The comfort of strangers

Communication © John MacPherson

Communication © John MacPherson

The phone rang late one evening. I was a bit tired, work, personal life and various ‘stuff’ all getting me down.  “Hello?”  I said with little enthusiasm.

“Hello” said a woman’s voice, somewhat frail, but definitely confident.

“Hello” I repeated, slightly impatient.

“Who is that?” said the voice gently.

“Who are you looking for?” I asked, slightly less curtly.

“Oh no-one in particular.” came the lilting reply.

This must be some sort of scam I decided, but was intrigued about how it might work so decided to play along.

“Why are you calling me?” I asked

“I just dial the numbers and see who I get!” came the unexpected response, with a lightness of voice, mirth almost.

“What do you mean ‘you just dial the numbers’?” I said

“They give me a phone in here you see, and my family pays the bill, so I just phone people. Like you. I just press a random selection of numbers.”

Now intrigued, and unable to determine how this was going to lead to getting my Visa card number I entered into the spirit of the conversation. “You said “In here” ….umm….where are you exactly, what place are you in?”

“I’m in a home. In Ireland. Nice, but it’s a bit boring, so I phone people to talk to them.” she replied.

“A home? What kind of home?”

“Well…….my family put me in here. They think I have dementia. They thought this was the best place for me. It’s  a nice place but not like being at home, in a real family home.”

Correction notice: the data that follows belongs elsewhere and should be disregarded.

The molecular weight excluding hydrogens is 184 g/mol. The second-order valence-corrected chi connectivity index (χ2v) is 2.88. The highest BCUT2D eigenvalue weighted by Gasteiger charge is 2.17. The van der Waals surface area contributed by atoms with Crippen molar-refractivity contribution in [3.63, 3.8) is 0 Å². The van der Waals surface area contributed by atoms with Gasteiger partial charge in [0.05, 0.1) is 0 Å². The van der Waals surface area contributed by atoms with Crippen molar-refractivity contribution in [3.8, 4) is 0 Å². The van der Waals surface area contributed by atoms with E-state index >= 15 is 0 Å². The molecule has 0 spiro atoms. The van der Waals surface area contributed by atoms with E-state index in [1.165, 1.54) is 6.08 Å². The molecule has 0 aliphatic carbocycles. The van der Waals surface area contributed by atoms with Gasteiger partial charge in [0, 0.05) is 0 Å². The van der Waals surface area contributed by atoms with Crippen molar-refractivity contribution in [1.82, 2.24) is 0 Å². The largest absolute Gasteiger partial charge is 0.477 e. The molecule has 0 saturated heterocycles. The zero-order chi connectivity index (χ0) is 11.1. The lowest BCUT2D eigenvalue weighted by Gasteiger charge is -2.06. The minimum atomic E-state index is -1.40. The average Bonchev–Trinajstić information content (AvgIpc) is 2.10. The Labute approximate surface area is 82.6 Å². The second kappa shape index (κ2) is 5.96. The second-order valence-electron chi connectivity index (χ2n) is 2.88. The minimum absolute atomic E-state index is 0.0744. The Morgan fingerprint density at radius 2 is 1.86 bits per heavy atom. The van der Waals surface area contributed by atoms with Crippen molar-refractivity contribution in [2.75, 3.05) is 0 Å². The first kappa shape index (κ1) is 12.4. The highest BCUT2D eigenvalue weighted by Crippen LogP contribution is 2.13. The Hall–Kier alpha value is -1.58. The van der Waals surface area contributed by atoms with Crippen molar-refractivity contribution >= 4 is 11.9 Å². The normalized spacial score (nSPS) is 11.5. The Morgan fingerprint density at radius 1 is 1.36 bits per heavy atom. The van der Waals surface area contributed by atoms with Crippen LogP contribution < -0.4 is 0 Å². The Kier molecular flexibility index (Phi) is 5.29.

I thought for a moment then said “Err… name is John, what’s yours?”

“Lily” she answered.

“That’s a lovely name Lily.” I said, and added “Do your family visit you in the home?”

“Not very often. They use the phone to talk to me sometimes. That’s why I have a phone.”

I wondered…“What happened to your own house?”

“I think they sold it. I don’t know. They don’t tell me much.”

“Do you tell them about your phone calls?”

A giggle. “No!” then a silence…pensive…..“I just spend their money!”

“Do you know where you’ve called?” I asked.

“No. I just dial the numbers and see where it takes me. Where are you?”

“Scotland. West coast. At home. Looking out a window at mountains and water actually.”

“That’s nice. What do you do there?”

I told her I was a both a photographer and a Social Worker. She asked questions about the people I work with in Social Work, they were thoughtful and intelligent questions, intrigued and concerned.

“How long have you been in the care home?”  I inquired.

She thought for a minute….“Oh I don’t know. A long time I think, maybe a year or two.”

“What did you do with your life?” I asked. “I mean, before you went into the home?”

“Oh lots of things, got married, traveled all over the world, saw things, lots of things in all sorts of places! And had children, raised them and watched them go. All those things. Do you have children?”

“No, not yet, maybe one day…………………..”

A short silence.

“……………………Do you phone people often?”

“Yes! It’s great fun. You get to meet so many people and in so many different places. Look I have to go now, the nurse will be in to get me ready for bed, I think I hear her coming, so I’ll have to hang up. You sound like a nice person, thank you for talking to me. Have a nice life. It’s precious.”  she sounded wistful.

“I’ll try. I hope you have good phone calls…..and thank  you so much for calling me.”

“Goodbye!” she laughed gently, and then hung up.

I sat on alone, in my small apartment, staring off into the distance, but still connected to an anonymous elderly lady somewhere in Ireland, who was now preparing for sleep. A woman whose long and rich life was now so constrained that she sought the company of strangers to stimulate her and lighten her day. But she had also lightened mine. Immeasurably.

And I knew that the next morning I would remember this call. But wondered, would she?